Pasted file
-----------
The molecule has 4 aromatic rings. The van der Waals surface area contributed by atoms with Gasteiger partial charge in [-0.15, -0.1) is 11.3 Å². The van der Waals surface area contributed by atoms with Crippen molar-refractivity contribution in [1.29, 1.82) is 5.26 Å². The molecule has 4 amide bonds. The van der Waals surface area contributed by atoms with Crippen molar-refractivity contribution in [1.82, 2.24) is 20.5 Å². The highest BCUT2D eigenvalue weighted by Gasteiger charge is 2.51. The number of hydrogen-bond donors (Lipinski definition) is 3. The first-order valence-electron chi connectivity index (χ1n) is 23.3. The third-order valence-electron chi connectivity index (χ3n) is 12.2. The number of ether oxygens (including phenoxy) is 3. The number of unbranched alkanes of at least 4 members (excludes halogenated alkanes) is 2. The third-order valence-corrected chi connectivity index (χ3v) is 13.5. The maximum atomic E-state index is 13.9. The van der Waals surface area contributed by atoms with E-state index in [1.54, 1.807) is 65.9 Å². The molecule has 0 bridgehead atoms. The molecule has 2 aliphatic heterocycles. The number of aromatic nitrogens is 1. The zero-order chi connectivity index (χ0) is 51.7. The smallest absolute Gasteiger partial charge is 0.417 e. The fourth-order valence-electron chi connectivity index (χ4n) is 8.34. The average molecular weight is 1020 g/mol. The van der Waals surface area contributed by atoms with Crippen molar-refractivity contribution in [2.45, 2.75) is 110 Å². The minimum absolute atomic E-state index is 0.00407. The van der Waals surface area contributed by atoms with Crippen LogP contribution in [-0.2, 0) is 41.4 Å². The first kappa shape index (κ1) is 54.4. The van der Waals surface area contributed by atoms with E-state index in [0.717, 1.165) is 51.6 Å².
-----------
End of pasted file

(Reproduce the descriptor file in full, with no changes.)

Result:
The molecule has 4 aromatic rings. The van der Waals surface area contributed by atoms with Gasteiger partial charge in [-0.15, -0.1) is 11.3 Å². The van der Waals surface area contributed by atoms with Crippen molar-refractivity contribution in [1.29, 1.82) is 5.26 Å². The molecule has 4 amide bonds. The van der Waals surface area contributed by atoms with Crippen molar-refractivity contribution in [1.82, 2.24) is 20.5 Å². The highest BCUT2D eigenvalue weighted by Gasteiger charge is 2.51. The number of hydrogen-bond donors (Lipinski definition) is 3. The first-order valence-electron chi connectivity index (χ1n) is 23.3. The third-order valence-electron chi connectivity index (χ3n) is 12.2. The number of ether oxygens (including phenoxy) is 3. The number of unbranched alkanes of at least 4 members (excludes halogenated alkanes) is 2. The third-order valence-corrected chi connectivity index (χ3v) is 13.5. The maximum atomic E-state index is 13.9. The van der Waals surface area contributed by atoms with E-state index in [1.54, 1.807) is 65.9 Å². The molecule has 0 bridgehead atoms. The molecule has 2 aliphatic heterocycles. The number of aromatic nitrogens is 1. The zero-order chi connectivity index (χ0) is 51.7. The smallest absolute Gasteiger partial charge is 0.417 e. The fourth-order valence-electron chi connectivity index (χ4n) is 8.34. The average molecular weight is 1020 g/mol. The van der Waals surface area contributed by atoms with Crippen molar-refractivity contribution in [2.45, 2.75) is 110 Å². The minimum absolute atomic E-state index is 0.00407. The van der Waals surface area contributed by atoms with Crippen LogP contribution in [-0.2, 0) is 41.4 Å². The first kappa shape index (κ1) is 54.4. The van der Waals surface area contributed by atoms with E-state index in [0.717, 1.165) is 51.6 Å².